Safety

Texas school bus seat belt implementation plan released

Posted on September 9, 2010

AUSTIN, Texas — In a letter to the Texas Education Agency (TEA) on Sept. 2, the Texas Legislative Budget Board (LBB) issued its approval of the Texas Transportation Institute's (TTI) report on a program to reimburse school districts for the installation of seat belts on school buses. The notification also indicated approval of the release of the $10 million appropriation made by the Legislature for fiscal year 2011 for the program.

As SBF previously reported here, a law requiring seat belts on all new school buses in the state went into effect Sept. 1, but TEA had limited funds available to reimburse schools.

When all state agencies were ordered to make budget cuts, TEA cut funding to the School Bus Seat Belt program. The available funding amount was reduced from $10 million to just over $3 million, leading some to speculate that TEA was obstructing the seat belt measure. TEA officials said they selected the program for cuts because it hadn't started yet.

The TTI report made the following recommendations for prioritizing seat belt installation:

Priority 1: Equip vehicles that will have the highest safety benefit from the addition of lap-shoulder belts: small buses and motorcoaches.

Priority 2: Equip buses used in counties with the highest number of serious bus crashes for use on high-speed, two-lane routes and with the highest average pupil density on those routes.

Priority 3: Equip buses on high-speed, two-lane routes in other counties, in order of decreasing linear density.

The TTI report also included policy and operational recommendations:

• a district plan for addressing any dimished capacity so as not to force students into alternative (and less safe, regardless of seat belt availability) transportation

• a district training program for drivers and students on correct belt use and emergency procedures, and

• a written policy regarding belt use and an enforcement system

The report recommends prioritizing or providing incentives to encourage the use of human or electronic monitoring of seat belt use.

The LBB instructed TEA to follow minimum program requirements, including:

1. Expenditures of grant awards should be limited to the incremental cost of purchasing buses with seat belts versus those without;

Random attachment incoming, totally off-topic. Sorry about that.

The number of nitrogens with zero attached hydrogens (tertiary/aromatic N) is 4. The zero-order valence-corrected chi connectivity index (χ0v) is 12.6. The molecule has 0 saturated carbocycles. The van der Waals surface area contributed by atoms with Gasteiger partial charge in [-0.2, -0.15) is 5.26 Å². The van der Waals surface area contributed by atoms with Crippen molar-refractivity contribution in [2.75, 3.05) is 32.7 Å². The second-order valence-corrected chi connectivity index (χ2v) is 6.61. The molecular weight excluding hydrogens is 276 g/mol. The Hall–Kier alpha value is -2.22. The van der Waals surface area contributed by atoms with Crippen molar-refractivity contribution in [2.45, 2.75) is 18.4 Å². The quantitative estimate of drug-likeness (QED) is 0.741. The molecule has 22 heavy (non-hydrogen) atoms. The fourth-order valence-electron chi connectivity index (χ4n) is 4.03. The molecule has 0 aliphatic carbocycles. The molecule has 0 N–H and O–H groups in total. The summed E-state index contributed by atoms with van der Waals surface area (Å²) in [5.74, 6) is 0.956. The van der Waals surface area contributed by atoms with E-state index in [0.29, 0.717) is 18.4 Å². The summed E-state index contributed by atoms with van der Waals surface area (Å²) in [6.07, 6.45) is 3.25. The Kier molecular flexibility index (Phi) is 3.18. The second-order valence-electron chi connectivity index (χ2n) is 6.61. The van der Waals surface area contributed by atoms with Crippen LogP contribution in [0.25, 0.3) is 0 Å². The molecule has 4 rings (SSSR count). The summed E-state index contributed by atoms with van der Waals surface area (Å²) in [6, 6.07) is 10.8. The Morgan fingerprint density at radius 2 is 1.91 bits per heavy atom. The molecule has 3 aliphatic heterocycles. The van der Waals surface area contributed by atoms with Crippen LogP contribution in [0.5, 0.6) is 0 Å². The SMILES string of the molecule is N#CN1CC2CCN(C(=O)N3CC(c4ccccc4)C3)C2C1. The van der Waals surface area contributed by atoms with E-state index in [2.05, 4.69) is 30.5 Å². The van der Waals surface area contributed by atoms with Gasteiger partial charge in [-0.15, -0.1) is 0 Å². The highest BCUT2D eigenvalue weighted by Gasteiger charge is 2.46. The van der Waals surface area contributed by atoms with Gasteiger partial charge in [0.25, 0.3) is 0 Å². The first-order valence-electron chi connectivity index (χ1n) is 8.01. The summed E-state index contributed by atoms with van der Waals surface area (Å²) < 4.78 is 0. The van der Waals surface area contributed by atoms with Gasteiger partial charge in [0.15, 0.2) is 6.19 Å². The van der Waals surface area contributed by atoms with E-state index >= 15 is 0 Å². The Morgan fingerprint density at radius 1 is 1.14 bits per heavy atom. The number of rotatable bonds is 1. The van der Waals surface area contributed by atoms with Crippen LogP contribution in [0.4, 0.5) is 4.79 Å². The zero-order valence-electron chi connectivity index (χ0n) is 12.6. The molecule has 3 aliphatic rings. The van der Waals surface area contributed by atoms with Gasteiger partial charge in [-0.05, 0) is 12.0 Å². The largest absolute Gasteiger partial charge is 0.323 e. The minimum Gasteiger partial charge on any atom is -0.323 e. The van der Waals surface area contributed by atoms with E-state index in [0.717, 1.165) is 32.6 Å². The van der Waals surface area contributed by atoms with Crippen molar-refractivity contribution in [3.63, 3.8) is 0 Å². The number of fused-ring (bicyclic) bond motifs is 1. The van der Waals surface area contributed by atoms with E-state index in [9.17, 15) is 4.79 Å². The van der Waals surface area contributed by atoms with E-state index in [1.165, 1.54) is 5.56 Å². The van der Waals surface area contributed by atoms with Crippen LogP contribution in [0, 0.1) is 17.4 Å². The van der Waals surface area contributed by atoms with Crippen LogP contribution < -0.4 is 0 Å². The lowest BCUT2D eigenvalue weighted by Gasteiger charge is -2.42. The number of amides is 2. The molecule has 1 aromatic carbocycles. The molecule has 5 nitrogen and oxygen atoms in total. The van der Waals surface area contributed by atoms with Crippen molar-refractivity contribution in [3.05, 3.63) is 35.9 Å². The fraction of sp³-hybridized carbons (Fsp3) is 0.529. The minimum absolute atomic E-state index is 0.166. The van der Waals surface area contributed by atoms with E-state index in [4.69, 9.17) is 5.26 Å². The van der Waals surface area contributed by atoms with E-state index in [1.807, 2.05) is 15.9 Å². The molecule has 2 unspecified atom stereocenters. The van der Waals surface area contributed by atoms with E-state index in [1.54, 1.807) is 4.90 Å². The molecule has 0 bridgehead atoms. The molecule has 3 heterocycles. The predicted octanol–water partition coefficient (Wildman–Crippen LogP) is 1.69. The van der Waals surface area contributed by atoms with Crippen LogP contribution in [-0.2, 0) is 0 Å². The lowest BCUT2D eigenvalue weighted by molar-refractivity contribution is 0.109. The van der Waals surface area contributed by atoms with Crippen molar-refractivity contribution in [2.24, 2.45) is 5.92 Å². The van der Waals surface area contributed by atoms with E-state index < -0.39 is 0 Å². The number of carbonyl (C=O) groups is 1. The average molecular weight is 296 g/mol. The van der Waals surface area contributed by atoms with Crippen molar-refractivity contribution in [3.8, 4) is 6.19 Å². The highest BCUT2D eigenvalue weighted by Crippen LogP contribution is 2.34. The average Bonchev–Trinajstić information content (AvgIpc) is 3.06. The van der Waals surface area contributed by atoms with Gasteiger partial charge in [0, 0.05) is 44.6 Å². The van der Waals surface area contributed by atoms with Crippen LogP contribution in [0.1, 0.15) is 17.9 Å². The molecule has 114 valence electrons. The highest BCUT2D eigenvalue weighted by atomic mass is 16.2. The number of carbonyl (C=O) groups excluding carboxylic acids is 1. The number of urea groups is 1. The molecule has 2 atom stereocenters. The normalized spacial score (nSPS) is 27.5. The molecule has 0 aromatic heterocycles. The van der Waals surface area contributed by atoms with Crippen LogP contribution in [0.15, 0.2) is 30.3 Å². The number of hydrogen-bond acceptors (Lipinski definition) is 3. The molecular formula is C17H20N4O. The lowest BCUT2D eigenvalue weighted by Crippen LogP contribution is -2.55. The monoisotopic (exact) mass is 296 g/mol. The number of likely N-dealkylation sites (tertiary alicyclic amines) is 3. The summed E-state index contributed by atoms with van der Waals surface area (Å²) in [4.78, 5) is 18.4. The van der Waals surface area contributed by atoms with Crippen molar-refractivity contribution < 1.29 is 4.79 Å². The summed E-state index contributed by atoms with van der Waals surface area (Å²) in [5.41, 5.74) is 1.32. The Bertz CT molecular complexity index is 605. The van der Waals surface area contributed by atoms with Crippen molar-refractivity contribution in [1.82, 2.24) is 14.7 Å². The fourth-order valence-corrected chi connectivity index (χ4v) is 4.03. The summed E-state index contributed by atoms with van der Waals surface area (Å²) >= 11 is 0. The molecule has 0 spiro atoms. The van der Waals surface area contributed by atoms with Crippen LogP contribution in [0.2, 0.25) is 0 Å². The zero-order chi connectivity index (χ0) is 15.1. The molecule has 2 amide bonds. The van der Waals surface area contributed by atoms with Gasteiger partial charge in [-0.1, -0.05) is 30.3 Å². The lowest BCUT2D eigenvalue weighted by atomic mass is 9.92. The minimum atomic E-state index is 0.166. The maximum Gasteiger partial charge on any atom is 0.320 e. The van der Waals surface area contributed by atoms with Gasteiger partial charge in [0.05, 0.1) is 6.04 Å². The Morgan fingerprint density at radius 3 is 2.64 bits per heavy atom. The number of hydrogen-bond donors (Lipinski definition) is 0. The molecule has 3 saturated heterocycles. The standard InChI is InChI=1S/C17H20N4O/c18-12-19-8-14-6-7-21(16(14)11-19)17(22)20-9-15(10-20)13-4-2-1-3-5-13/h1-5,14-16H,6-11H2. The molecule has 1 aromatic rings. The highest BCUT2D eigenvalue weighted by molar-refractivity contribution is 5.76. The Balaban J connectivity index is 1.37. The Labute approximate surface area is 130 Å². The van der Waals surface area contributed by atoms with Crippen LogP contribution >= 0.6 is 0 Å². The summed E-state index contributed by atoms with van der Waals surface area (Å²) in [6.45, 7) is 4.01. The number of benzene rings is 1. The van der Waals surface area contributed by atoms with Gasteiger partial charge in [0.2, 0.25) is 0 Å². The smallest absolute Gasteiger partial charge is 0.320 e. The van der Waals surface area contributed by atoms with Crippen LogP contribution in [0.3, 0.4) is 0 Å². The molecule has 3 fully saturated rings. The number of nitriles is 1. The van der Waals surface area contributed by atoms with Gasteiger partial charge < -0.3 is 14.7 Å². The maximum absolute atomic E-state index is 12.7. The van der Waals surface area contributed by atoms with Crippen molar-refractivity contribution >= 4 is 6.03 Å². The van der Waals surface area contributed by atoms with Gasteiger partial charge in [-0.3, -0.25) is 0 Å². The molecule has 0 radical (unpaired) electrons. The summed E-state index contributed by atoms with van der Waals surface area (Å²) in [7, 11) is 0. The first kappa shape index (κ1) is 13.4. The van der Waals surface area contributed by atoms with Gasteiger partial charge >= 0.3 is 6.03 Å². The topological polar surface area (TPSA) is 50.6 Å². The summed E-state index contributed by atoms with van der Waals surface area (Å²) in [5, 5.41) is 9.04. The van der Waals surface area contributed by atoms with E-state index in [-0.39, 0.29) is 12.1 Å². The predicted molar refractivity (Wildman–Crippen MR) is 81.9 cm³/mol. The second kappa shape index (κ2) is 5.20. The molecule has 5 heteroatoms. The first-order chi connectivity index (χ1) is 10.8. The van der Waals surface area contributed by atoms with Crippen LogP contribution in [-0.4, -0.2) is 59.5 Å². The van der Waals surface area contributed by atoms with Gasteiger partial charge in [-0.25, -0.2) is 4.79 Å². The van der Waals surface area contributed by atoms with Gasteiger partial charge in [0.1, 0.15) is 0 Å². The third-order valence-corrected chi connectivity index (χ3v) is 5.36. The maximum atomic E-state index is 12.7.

2. Districts making bus purchases that fall within any of the three TTI priorities are eligible to apply for funding, and funding will be prioritized in order of the three risk-based categories indentified in the report (all eligible priority 1 applications would be funded first, followed by priority 2 applications, etc. until the available funding is allocated);

3. School districts must certify in the application that the buses for which funding is sought under priorities 2 or 3 travel routes identified as high risk under the parameters of the TTI report;

4. Applications including a plan for monitoring seat belt use should be prioritized in the funding allocation;

5. School district property wealth should be a factor in prioritizing applications for funding allocation (lower wealth being a higher priority), if additional prioritization is necessary;

6. At a minimum, applications must include proof of adequate capacity, plans for driver and student training, and written district policies regarding seat belt use and enforcement to be eligible for funding; and

7. The program should be evaluated by TEA or its designee.

To read the LBB letter approving the report and funding, click here.

Related Topics: seat belts, Texas

Comments ( 0 )
More Stories
News

Mother Gets Probation for Assaulting School Bus Driver

Kiesha Shannon of Ohio pleads guilty to attacking her daughter’s bus driver and is sentenced to three years of probation. The judge says he had limited sentencing options, which is why he didn’t give her jail time.

Product

Portable Child Restraint

HSM Transportation Solutions’ C.E. White Portable Child Restraint for school buses, a five-point restraint system, is designed to accommodate children weighing 20 to 90 pounds and up to 57 inches in height.

Product

2-Camera System

The DS2 is a two-camera vehicle event recording system that combines high-definition video recording, fleet telematics, and vehicle operating data on one screen for better incident review and driver coaching.

As Maryland’s new state director of pupil transportation, Gabriel Rose (seen here) replaces Leon Langley, who stepped down from the position in July.
News

New State Director Named in Maryland

Gabriel Rose, who previously served as a security specialist for Talbot County (Md.) Public Schools, replaces Leon Langley as state director.

According to new research from the AAA Foundation for Traffic Safety, drivers who miss one to two hours of the recommended seven hours of sleep nearly double their risk for a crash.
Article

Don't Skimp on Safety Sleep

According to new research from the AAA Foundation for Traffic Safety, drivers who miss one to two hours of the recommended seven hours of sleep nearly double their risk for a crash.

Be the First to Know

Get the latest news and most popular articles from SBF delivered straight to your inbox. Stay on top of the school bus industry and don't miss a thing!